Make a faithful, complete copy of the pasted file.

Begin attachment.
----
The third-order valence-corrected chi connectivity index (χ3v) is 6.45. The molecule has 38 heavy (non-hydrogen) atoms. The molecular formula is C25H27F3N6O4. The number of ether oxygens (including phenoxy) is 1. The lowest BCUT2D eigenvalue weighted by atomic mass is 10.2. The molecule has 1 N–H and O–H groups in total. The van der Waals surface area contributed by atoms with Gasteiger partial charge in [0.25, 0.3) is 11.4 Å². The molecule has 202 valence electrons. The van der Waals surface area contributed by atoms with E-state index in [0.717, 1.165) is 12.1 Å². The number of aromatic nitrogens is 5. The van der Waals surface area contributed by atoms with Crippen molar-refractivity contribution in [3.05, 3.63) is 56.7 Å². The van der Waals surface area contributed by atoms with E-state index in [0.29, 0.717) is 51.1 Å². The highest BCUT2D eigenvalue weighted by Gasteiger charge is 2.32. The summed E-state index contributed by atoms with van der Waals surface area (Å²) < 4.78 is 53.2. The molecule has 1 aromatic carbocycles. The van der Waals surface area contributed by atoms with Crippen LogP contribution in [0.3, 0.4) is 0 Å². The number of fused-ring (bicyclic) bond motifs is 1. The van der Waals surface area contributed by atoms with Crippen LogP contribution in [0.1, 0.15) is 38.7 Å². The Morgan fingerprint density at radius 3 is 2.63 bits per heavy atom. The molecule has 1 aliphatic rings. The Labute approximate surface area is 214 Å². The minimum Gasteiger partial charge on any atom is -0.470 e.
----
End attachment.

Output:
The third-order valence-corrected chi connectivity index (χ3v) is 6.45. The molecule has 38 heavy (non-hydrogen) atoms. The molecular formula is C25H27F3N6O4. The number of ether oxygens (including phenoxy) is 1. The lowest BCUT2D eigenvalue weighted by atomic mass is 10.2. The molecule has 1 N–H and O–H groups in total. The van der Waals surface area contributed by atoms with Gasteiger partial charge in [0.25, 0.3) is 11.4 Å². The molecule has 202 valence electrons. The van der Waals surface area contributed by atoms with E-state index in [0.717, 1.165) is 12.1 Å². The number of aromatic nitrogens is 5. The van der Waals surface area contributed by atoms with Crippen molar-refractivity contribution in [3.05, 3.63) is 56.7 Å². The van der Waals surface area contributed by atoms with E-state index in [0.29, 0.717) is 51.1 Å². The highest BCUT2D eigenvalue weighted by Gasteiger charge is 2.32. The summed E-state index contributed by atoms with van der Waals surface area (Å²) < 4.78 is 53.2. The molecule has 1 aromatic carbocycles. The van der Waals surface area contributed by atoms with Crippen LogP contribution in [0.3, 0.4) is 0 Å². The number of fused-ring (bicyclic) bond motifs is 1. The van der Waals surface area contributed by atoms with Crippen LogP contribution in [0.1, 0.15) is 38.7 Å². The Morgan fingerprint density at radius 3 is 2.63 bits per heavy atom. The molecule has 1 aliphatic rings. The Labute approximate surface area is 214 Å². The minimum Gasteiger partial charge on any atom is -0.470 e.